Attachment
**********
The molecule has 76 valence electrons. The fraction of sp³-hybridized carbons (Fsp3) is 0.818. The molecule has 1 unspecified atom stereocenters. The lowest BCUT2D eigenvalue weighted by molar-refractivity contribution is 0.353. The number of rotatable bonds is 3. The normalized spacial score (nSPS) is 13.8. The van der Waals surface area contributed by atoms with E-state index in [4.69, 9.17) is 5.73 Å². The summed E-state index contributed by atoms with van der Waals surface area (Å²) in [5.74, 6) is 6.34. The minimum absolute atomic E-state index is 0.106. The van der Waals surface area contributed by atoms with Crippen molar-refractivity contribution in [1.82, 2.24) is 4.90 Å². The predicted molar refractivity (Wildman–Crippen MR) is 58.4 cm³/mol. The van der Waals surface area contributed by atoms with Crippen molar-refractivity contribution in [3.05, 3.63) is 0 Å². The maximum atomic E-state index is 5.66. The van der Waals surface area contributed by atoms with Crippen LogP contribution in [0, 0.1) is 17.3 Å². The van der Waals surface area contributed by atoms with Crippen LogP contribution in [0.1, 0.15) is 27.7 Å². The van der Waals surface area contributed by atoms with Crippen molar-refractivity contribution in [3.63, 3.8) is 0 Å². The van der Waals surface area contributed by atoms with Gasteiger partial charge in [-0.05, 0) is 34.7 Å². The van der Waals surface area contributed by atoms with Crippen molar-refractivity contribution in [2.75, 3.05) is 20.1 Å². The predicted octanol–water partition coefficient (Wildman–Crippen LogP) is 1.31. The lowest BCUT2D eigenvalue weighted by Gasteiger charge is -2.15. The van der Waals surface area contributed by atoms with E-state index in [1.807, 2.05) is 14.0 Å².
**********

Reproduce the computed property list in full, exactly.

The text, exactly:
The molecule has 76 valence electrons. The fraction of sp³-hybridized carbons (Fsp3) is 0.818. The molecule has 1 unspecified atom stereocenters. The lowest BCUT2D eigenvalue weighted by molar-refractivity contribution is 0.353. The number of rotatable bonds is 3. The normalized spacial score (nSPS) is 13.8. The van der Waals surface area contributed by atoms with E-state index in [4.69, 9.17) is 5.73 Å². The summed E-state index contributed by atoms with van der Waals surface area (Å²) in [5.74, 6) is 6.34. The minimum absolute atomic E-state index is 0.106. The van der Waals surface area contributed by atoms with Crippen molar-refractivity contribution in [1.82, 2.24) is 4.90 Å². The predicted molar refractivity (Wildman–Crippen MR) is 58.4 cm³/mol. The van der Waals surface area contributed by atoms with Crippen molar-refractivity contribution in [3.05, 3.63) is 0 Å². The maximum atomic E-state index is 5.66. The van der Waals surface area contributed by atoms with Crippen LogP contribution in [0, 0.1) is 17.3 Å². The van der Waals surface area contributed by atoms with Crippen LogP contribution in [0.1, 0.15) is 27.7 Å². The van der Waals surface area contributed by atoms with Crippen molar-refractivity contribution in [3.63, 3.8) is 0 Å². The van der Waals surface area contributed by atoms with Gasteiger partial charge in [-0.05, 0) is 34.7 Å². The van der Waals surface area contributed by atoms with Crippen molar-refractivity contribution in [2.75, 3.05) is 20.1 Å². The predicted octanol–water partition coefficient (Wildman–Crippen LogP) is 1.31. The lowest BCUT2D eigenvalue weighted by Gasteiger charge is -2.15. The van der Waals surface area contributed by atoms with E-state index in [1.807, 2.05) is 14.0 Å².